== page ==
All-in and a call
Oftentimes when something amazing happens, someone responds to the excitement with the line, “Well, now I’ve seen it all.”
Of course, we’ve never seen it all, since something else inevitably happens to elicit the same reaction. But over the weekend, something happened in a seemingly innocuous poker tournament that kind of makes me think that I really have seen it all.
It was Event #12 of the inaugural Lone Star Poker Series, hosted by Houston’s Champions Poker Club. PokerGO streamed the festivities, where Troy Clogston and Don Iyengar were all-in, cards flipped over. Clogston hads about double Iyengar’s chips, 1.2 million to 650,000, so while losing the hand would have been painful, Clogston still wouldn’t have been in dire straits.
And Clogston was in great shape, showing Pocket Jacks against Iyengar’s A-J. All he had to do was avoid an Ace, four diamonds, or four clubs. He was 70% to win.
But that’s not all
Making small talk while the dealer was preparing to deal the flop, Clogston said something about 8-9-10 coming on the flop. A few seconds later, the dealer knocked the table and laid out the flop and sure enough, 8-9-10 were revealed and in exactly that order. The stream’s announcers and the players at the table were all amazed at Iyengar’s fortune telling.
Before the turn, Clogston, feeling good about what he just did, looked around and casually said, almost asking, “Four of spades…”
“Oh my goodness,” a nearly exasperated Iyengar said, as the rest of the players started laughing about how insanely improbable Clogston’s predictions had been.
Is this your card?
You know where this is going. Clogston, himself laughing and smiling, yet looking sort of nervously fidgety in disbelief, tugged on his crew neck t-shirt, touching it to his mouth a couple times. Another player, confirming with the others that Clogston had called all four cards, asked him what was coming on the river.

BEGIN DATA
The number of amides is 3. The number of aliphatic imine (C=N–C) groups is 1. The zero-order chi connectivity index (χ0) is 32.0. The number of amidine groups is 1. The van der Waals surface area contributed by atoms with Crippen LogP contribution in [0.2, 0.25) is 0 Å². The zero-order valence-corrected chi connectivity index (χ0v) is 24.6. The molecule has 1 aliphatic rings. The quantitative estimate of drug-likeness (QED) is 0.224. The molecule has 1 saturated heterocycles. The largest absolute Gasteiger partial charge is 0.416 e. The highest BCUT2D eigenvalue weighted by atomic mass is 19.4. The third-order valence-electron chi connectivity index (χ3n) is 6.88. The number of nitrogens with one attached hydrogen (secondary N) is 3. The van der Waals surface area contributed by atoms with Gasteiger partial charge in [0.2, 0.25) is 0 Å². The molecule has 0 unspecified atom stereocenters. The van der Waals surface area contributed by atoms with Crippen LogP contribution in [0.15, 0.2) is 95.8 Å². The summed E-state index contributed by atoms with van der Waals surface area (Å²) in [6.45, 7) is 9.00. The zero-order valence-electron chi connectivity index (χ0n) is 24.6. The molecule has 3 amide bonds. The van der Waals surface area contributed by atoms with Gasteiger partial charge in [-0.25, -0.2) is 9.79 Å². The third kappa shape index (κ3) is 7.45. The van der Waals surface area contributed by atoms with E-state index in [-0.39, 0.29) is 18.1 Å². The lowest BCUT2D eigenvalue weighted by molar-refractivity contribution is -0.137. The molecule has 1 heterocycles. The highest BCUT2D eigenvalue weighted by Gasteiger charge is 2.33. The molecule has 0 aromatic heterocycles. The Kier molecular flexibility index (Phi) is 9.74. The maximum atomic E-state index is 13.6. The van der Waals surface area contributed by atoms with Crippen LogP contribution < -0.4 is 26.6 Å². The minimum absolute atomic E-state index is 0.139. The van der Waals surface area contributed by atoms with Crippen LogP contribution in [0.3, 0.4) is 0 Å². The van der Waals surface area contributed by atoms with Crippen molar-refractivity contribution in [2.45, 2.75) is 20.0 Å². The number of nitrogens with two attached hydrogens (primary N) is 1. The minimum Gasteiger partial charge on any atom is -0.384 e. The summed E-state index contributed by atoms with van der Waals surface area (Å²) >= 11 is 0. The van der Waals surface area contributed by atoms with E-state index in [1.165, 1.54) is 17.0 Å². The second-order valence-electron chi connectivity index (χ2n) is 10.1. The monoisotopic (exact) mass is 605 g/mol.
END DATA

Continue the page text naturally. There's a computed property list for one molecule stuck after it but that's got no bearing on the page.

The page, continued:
Now, for a player ahead in an all-in situation on the river, the desired card is often, “Deuce!” It was no different here, except that Clogston specified: two of hearts.
When that two of hearts landed on the river, the table exploded. Everyone jumped out of their seats and left, like they just saw something unholy. One player kept saying, “Stop! Stop! Stop!”
Even my wife, who has absolutely zero interest in poker or really anything I do or enjoy, couldn’t believe it and continued to talk to me about it for a solid five minutes.
A natural reaction from some, including my lovely spouse, is that Clogston must have been up to something. He must have been cheating. But not only was there absolutely zero indication that there was any funny business going on, but he would have to be the world’s worst cheating to basically say, “Hey everyone, I’m totally cheating and I’m going to prove it to you right here on a live stream.”
What really happened was just an incredible moment of craziness that I will definitely be watching many more times.